In this activity, students analyze data detailing global energy sources and sinks (uses) and construct a diagram to show the relative scale and the connections between them. Discussions of scale; historical, socio-environmental, and geographic variation in this data; and implications for future energy use are included.

This animation demonstrates the changing declination of the sun with a time-lapse animation. It shows how the shadow of a building changes over the course of a year as the declination of the sun changes.

This Energy Flow Charts website is a set of energy Sankey diagrams or flow charts for 136 countries constructed from data maintained by the International Energy Agency (IEA) and reflects the energy use patterns for 2007.

This interactive displays how climate variables are changing over time (temperature, CO2, Arctic sea ice, solar flux, etc.) in graphical form. Students can examine data over the last 20 years or archived data.

In this activity, students examine global climate model output and consider the potential impact of global warming on tropical cyclone initiation and evolution. As a follow-up, students read two short articles on the connection between hurricanes and global warming and discuss these articles in context of what they have learned from model output.

This gallery of ten temperature graphs shows global temperatures on different timescales from decades (recently measured temperatures) to centuries (reconstructed) to millions of years (modeled from ice cores).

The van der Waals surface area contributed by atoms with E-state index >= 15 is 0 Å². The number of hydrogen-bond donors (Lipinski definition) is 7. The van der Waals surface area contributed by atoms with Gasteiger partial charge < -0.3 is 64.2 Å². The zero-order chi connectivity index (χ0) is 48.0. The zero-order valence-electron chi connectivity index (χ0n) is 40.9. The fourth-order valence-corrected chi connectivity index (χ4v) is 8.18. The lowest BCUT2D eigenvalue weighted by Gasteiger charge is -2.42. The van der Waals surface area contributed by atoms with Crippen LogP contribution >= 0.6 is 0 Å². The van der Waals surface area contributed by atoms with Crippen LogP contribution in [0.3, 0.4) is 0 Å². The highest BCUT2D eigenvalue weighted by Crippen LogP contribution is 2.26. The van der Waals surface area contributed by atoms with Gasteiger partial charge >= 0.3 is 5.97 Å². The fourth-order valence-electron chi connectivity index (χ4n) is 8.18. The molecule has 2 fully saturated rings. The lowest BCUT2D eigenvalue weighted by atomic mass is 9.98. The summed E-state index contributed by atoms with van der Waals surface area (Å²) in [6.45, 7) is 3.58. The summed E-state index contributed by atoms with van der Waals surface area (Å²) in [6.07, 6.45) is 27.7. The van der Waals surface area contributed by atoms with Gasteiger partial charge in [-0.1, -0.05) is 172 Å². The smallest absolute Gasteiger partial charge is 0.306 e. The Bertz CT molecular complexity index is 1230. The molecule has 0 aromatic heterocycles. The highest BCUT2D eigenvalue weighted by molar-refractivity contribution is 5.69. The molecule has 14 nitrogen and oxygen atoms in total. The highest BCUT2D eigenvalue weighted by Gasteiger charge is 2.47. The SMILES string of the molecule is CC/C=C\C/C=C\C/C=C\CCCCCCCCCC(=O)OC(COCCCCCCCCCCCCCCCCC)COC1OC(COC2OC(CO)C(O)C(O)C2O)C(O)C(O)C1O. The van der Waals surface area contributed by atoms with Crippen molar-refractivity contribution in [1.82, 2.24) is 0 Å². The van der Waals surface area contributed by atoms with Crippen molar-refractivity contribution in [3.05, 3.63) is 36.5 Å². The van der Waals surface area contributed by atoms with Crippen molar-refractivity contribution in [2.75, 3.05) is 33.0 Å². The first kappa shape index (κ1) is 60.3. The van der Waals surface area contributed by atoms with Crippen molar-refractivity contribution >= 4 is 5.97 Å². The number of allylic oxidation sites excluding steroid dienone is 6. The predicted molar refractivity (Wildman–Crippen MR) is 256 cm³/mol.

In this activity, students chart temperature changes over time in Antarctica's paleoclimate history by reading rock cores. Students use their data to create an interactive display illustrating how Antarctica's climate timeline can be interpreted from ANDRILL rock cores.

This is the ninth and final lesson in a series of lessons about climate change. This lesson focuses on the various activities that humans can do to mitigate the effects of climate change. This includes information on current and predicted CO2 emission scenarios across the globe, alternative energy sources, and how people are currently responding to climate change. Importantly, this lesson is motivating in showing students that they can make a difference.

This is a static visualization, referenced from a UNEP rapid response assessment report entitled In Dead Water, depicting the estimated contributions to sea-level rise from 1993 - 2003.

This short investigation from Carbo Europe explores how temperature relates to the solubility of carbon dioxide in water.

Pages